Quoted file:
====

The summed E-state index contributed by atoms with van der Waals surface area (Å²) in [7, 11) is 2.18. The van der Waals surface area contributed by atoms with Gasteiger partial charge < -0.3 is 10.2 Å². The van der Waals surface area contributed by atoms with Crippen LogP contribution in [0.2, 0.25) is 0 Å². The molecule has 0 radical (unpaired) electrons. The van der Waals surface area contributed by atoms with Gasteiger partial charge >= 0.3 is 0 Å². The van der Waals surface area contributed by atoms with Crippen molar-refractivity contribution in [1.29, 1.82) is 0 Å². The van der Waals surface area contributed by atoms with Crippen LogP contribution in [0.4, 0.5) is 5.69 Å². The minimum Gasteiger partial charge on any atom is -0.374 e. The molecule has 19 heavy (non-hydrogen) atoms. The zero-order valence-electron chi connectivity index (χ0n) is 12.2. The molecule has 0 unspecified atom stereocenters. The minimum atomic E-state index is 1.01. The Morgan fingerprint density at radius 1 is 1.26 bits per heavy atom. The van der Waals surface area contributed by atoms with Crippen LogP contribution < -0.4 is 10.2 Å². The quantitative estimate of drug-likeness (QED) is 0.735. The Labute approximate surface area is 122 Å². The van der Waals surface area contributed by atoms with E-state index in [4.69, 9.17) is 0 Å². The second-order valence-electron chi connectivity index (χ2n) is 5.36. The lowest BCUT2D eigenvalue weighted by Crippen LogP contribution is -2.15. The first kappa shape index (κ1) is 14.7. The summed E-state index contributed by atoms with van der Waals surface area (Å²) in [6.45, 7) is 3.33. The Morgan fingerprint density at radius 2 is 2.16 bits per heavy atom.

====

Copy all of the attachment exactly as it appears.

The summed E-state index contributed by atoms with van der Waals surface area (Å²) in [7, 11) is 2.18. The van der Waals surface area contributed by atoms with Gasteiger partial charge < -0.3 is 10.2 Å². The van der Waals surface area contributed by atoms with Crippen LogP contribution in [0.2, 0.25) is 0 Å². The molecule has 0 radical (unpaired) electrons. The van der Waals surface area contributed by atoms with Gasteiger partial charge >= 0.3 is 0 Å². The van der Waals surface area contributed by atoms with Crippen molar-refractivity contribution in [1.29, 1.82) is 0 Å². The van der Waals surface area contributed by atoms with Crippen LogP contribution in [0.4, 0.5) is 5.69 Å². The minimum Gasteiger partial charge on any atom is -0.374 e. The molecule has 19 heavy (non-hydrogen) atoms. The zero-order valence-electron chi connectivity index (χ0n) is 12.2. The molecule has 0 unspecified atom stereocenters. The minimum atomic E-state index is 1.01. The Morgan fingerprint density at radius 1 is 1.26 bits per heavy atom. The van der Waals surface area contributed by atoms with Crippen LogP contribution < -0.4 is 10.2 Å². The quantitative estimate of drug-likeness (QED) is 0.735. The Labute approximate surface area is 122 Å². The van der Waals surface area contributed by atoms with E-state index in [4.69, 9.17) is 0 Å². The second-order valence-electron chi connectivity index (χ2n) is 5.36. The lowest BCUT2D eigenvalue weighted by Crippen LogP contribution is -2.15. The first kappa shape index (κ1) is 14.7. The summed E-state index contributed by atoms with van der Waals surface area (Å²) in [6.45, 7) is 3.33. The Morgan fingerprint density at radius 2 is 2.16 bits per heavy atom.